And yes, I'm biased too: I achieved remission in the past by treating Lyme, and I'm currently in treatment again due to a relapse. But I've also seen CFS docs, and explored much of that world as well. I've also done 10-pass ozone, for whatever that's worth.

To answer OP's specific questions:

- Specialty labs can be useful tools, but they're also not the be-all end-all. You also don't mention what lab tests you've already had.

- As for whether or not to start treatment, I don't think we have enough info to provide an informed opinion. What are your symptoms? What is the proposed treatment? Have you had any reaction (good or bad) to antibiotics in the past? What do your labs look like? Do you have any gut issues? How bad are your symptoms, and what amount of risk are you willing to take? Taken at face value, a Lyme diagnosis offers a lot more "hope" than CFS. After all, many (most?) people with Lyme Disease, even late-stage/chronic, are able to achieve remission.

- The primary risk of antibiotics will be to your gut. My doctor requires that you supplement with two different brands of probiotics, as well as S. boulardii.

- As for herxing, it's a temporary reaction that's over in a number of hours. Don't worry too much about it yet.
 

mrquasar

Senior Member
Messages
351
Likes
1,312
Location
Houston, TX USA
The primary risk of antibiotics will be to your gut. My doctor requires that you supplement with two different brands of probiotics, as well as S. boulardii.
Not to seem pedantic, but recent surveys of the gut microbiome have demonstrated that the strains in most commercially available probiotics, including S. boulardii, aren't even well represented in the healthy gut. Genera such as Bacteroides dominate the gut. So you're really not even replacing the strains that are getting killed off by the antibiotics.
 
Messages
7
Likes
7
I use Buhner's herbal protocols for Lyme, babesia, and bartonella, coupled with antibiotics during flares. The body and immune system has to be healthy enough to fight the infection on its own, without that leverage antibiotics have limited value, or must be taken indefinitely or in IV concentrations. It's critical that all loose ends are tied up before antibiotics, Horowitz's MSIDS model covers the most common causes of treatment failure.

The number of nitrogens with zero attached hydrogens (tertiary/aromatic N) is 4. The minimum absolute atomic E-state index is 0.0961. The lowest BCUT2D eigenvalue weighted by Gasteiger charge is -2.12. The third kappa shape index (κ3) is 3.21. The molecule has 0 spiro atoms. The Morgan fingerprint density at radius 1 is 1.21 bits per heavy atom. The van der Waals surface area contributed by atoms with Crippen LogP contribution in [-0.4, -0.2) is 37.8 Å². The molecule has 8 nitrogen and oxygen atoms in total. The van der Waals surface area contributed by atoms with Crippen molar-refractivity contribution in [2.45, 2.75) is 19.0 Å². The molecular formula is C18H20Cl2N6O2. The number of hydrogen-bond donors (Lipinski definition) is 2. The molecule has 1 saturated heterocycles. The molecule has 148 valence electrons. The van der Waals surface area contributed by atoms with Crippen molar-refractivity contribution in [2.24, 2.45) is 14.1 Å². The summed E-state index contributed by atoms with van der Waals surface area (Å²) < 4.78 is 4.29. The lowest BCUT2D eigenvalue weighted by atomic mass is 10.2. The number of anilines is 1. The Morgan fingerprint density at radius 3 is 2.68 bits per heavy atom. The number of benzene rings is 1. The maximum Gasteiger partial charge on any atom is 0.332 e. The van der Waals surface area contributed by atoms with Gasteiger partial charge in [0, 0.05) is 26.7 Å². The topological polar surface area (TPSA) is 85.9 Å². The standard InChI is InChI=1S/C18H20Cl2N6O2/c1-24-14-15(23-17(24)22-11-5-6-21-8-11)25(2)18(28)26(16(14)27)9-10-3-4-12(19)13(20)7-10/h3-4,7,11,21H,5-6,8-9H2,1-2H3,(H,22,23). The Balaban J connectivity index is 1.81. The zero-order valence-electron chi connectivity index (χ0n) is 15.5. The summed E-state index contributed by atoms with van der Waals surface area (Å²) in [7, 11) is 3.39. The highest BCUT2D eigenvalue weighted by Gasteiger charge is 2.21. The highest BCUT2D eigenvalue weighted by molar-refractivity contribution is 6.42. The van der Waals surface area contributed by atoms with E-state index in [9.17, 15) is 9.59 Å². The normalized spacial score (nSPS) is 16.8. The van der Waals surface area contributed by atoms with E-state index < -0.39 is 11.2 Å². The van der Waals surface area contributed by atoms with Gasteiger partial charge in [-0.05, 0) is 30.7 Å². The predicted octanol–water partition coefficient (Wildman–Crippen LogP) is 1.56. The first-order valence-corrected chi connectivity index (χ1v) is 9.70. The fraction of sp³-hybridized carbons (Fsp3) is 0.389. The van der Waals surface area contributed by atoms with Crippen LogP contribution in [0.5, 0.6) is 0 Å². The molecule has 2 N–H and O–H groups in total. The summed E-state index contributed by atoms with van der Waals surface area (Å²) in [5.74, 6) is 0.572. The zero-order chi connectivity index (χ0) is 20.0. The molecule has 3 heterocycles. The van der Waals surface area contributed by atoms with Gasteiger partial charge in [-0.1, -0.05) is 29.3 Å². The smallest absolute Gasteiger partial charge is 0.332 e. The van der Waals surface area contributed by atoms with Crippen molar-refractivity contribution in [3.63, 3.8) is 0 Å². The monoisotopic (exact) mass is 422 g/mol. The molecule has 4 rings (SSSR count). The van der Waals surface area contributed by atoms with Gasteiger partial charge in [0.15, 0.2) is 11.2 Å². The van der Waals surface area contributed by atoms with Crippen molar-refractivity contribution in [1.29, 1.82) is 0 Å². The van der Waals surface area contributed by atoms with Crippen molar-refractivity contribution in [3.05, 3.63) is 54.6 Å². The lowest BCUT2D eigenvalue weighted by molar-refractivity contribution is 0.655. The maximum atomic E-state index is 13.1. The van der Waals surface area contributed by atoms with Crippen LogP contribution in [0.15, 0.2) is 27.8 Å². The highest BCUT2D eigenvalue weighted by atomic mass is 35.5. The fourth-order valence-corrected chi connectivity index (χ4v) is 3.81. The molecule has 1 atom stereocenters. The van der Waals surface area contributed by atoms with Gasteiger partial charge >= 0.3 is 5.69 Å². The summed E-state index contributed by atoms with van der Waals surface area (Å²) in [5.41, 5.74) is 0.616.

Mel9

Senior Member
Messages
830
Likes
2,179
Location
NSW Australia
I have a different experience with antibiotics.

I found that they were essential for stopping the agonising Lyme symptoms. (Pain all over, severe malaise, floaties in eyes prevent proper vision).

The worst of these symptoms lifted within four days of antibiotics: clarithromycin, Zinnat with Biofilm Defense daily.Tinidazole weekly.

I now still have the POTS and ME symptoms and am working on those but life is much more liveable without the raging Borrelia infection.
 

Wolfcub

Moderator
Messages
1,001
Likes
2,565
Location
SW UK
One other option would be to consult a qualified medical Herbalist, and use a herbal antibiotic treatment which could be effective in your case and much gentler on the system, plus could be continued for quite some time, with maybe a few tweaks here and there.
However there may possibly, still be some "healing reactions" as the herbs did their work. But it may be worth considering as an option.
But even with a herbal antibiotic treatment, it would probably be necessary to take a suitable probiotic. But the Herbal practitioner could advise.